Why? Because everyone thought (and was told) it was a safe investment. They all lost money, and as a result, they had to cut back. Eventually, the banks themselves lost so much money they couldn’t stay in business anymore. The government stepped in to assist and… you know the rest. Since 2007, we’ve watched a domino effect toppling every industry.

Does this story help explain the crisis?  What other questions do you have about our economic situation?

The Weakonomist is an anonymous blogger responsible for everything at Weakonomics.com. With a financial background and a passion for learning, he brings others into the light of economics and personal finance. As a banking insider he’s witnessed this economic crisis from the inside-out. You can usually find him at the corner of Wall Street and Main Street throwing rocks at traffic.

top photo source

Tsh Oxenreider

Tsh is the founder of this blog and just finished traveling around the world with her husband and 3 kids. Her latest book is Notes From a Blue Bike, and believes a passport is one of the world's greatest textbooks.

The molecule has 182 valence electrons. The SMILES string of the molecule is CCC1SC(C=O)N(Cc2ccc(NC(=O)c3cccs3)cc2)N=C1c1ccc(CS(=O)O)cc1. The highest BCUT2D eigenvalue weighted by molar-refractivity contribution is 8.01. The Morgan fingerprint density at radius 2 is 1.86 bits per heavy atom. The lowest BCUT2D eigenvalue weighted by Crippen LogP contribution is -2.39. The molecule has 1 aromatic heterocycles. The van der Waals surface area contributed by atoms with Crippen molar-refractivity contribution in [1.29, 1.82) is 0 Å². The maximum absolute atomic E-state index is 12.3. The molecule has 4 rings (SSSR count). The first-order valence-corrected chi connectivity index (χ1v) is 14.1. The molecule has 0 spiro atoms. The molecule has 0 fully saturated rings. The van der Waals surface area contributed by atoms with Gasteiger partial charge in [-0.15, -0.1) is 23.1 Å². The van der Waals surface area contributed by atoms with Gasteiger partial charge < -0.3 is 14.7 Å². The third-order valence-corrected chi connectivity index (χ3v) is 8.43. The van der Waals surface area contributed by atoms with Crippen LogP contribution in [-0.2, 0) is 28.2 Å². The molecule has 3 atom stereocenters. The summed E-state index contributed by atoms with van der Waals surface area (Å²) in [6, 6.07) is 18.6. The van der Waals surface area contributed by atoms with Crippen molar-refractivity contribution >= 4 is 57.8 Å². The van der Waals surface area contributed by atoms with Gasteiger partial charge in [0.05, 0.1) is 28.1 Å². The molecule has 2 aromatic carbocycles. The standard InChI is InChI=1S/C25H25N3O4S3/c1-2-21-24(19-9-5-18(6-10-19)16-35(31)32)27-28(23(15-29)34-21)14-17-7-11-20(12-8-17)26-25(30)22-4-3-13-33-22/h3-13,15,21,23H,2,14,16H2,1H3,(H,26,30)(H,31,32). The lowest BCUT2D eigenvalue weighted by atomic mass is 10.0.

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  1. I think that this is a good assessment of the current crisis. To take it a step further we should mention that with the bailouts and “investment” over-spending in health care, education, etc. we are running the value of our dollar into the ground. Which means that if we keep printing money out of thin air at some point inflation will be so high that our dollar collapses. We will be Zimbabwe, carrying wheel barrows full of cash in order to buy a loaf of bread.

    Shannon´s last blog post…Non-Dairy Calcium Sources

  2. This post is helpful in explaining the crisis, but at several points I still felt myself asking – “why did anyone think THAT was a good idea?”

    Here’s to a much more healthy economy based on actuality rather than speculation!

  3. Theses are great questions and comments. Perhaps they can be addressed in a follow-up post down the road. I hope this was helpful in providing an introduction into the subject.

    the weakonomist´s last blog post…Value Added Tax (VAT):  The Pros and Cons

  4. this post is great. it actually reminded me of a great slideshow that’s provided here: http://www.mymoneyblog.com/archives/2009/02/nice-simple-explanation-of-the-credit-crisis.html
    i shared this with simple mom a few weeks back and it was in her link love, but you may have missed it. if you’re a visual or audio learner, these two short clips help sum up what you’ve said here.

    i’m talking about my tendency toward greed today at my blog. it seems a little bit of greed unmonitored is the cause of the whole story.